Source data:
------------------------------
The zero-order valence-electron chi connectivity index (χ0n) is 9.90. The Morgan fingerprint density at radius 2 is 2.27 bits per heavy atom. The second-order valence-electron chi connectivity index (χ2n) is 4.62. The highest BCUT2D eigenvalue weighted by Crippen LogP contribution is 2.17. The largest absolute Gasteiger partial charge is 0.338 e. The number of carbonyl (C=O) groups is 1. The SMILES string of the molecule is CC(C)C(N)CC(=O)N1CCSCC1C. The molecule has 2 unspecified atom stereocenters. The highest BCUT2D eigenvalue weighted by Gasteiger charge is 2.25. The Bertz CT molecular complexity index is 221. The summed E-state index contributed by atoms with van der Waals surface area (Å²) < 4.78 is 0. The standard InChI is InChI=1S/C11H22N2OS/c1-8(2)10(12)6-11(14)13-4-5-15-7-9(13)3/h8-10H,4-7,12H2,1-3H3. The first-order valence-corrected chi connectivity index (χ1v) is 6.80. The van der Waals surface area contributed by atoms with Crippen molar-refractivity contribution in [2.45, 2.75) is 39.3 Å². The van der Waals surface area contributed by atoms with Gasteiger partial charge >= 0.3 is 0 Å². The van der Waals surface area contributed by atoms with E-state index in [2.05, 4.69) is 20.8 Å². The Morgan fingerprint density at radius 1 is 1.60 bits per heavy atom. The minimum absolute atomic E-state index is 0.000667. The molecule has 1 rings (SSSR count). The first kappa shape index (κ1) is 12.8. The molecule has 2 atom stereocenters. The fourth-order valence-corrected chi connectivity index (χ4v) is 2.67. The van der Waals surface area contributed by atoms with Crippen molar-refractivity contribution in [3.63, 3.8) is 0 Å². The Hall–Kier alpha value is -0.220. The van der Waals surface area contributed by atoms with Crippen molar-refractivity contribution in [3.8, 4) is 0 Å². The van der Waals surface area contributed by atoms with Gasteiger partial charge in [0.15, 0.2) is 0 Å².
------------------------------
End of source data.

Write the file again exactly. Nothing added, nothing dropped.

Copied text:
The zero-order valence-electron chi connectivity index (χ0n) is 9.90. The Morgan fingerprint density at radius 2 is 2.27 bits per heavy atom. The second-order valence-electron chi connectivity index (χ2n) is 4.62. The highest BCUT2D eigenvalue weighted by Crippen LogP contribution is 2.17. The largest absolute Gasteiger partial charge is 0.338 e. The number of carbonyl (C=O) groups is 1. The SMILES string of the molecule is CC(C)C(N)CC(=O)N1CCSCC1C. The molecule has 2 unspecified atom stereocenters. The highest BCUT2D eigenvalue weighted by Gasteiger charge is 2.25. The Bertz CT molecular complexity index is 221. The summed E-state index contributed by atoms with van der Waals surface area (Å²) < 4.78 is 0. The standard InChI is InChI=1S/C11H22N2OS/c1-8(2)10(12)6-11(14)13-4-5-15-7-9(13)3/h8-10H,4-7,12H2,1-3H3. The first-order valence-corrected chi connectivity index (χ1v) is 6.80. The van der Waals surface area contributed by atoms with Crippen molar-refractivity contribution in [2.45, 2.75) is 39.3 Å². The van der Waals surface area contributed by atoms with Gasteiger partial charge >= 0.3 is 0 Å². The van der Waals surface area contributed by atoms with E-state index in [2.05, 4.69) is 20.8 Å². The Morgan fingerprint density at radius 1 is 1.60 bits per heavy atom. The minimum absolute atomic E-state index is 0.000667. The molecule has 1 rings (SSSR count). The first kappa shape index (κ1) is 12.8. The molecule has 2 atom stereocenters. The fourth-order valence-corrected chi connectivity index (χ4v) is 2.67. The van der Waals surface area contributed by atoms with Crippen molar-refractivity contribution in [3.63, 3.8) is 0 Å². The Hall–Kier alpha value is -0.220. The van der Waals surface area contributed by atoms with Crippen molar-refractivity contribution in [3.8, 4) is 0 Å². The van der Waals surface area contributed by atoms with Gasteiger partial charge in [0.15, 0.2) is 0 Å².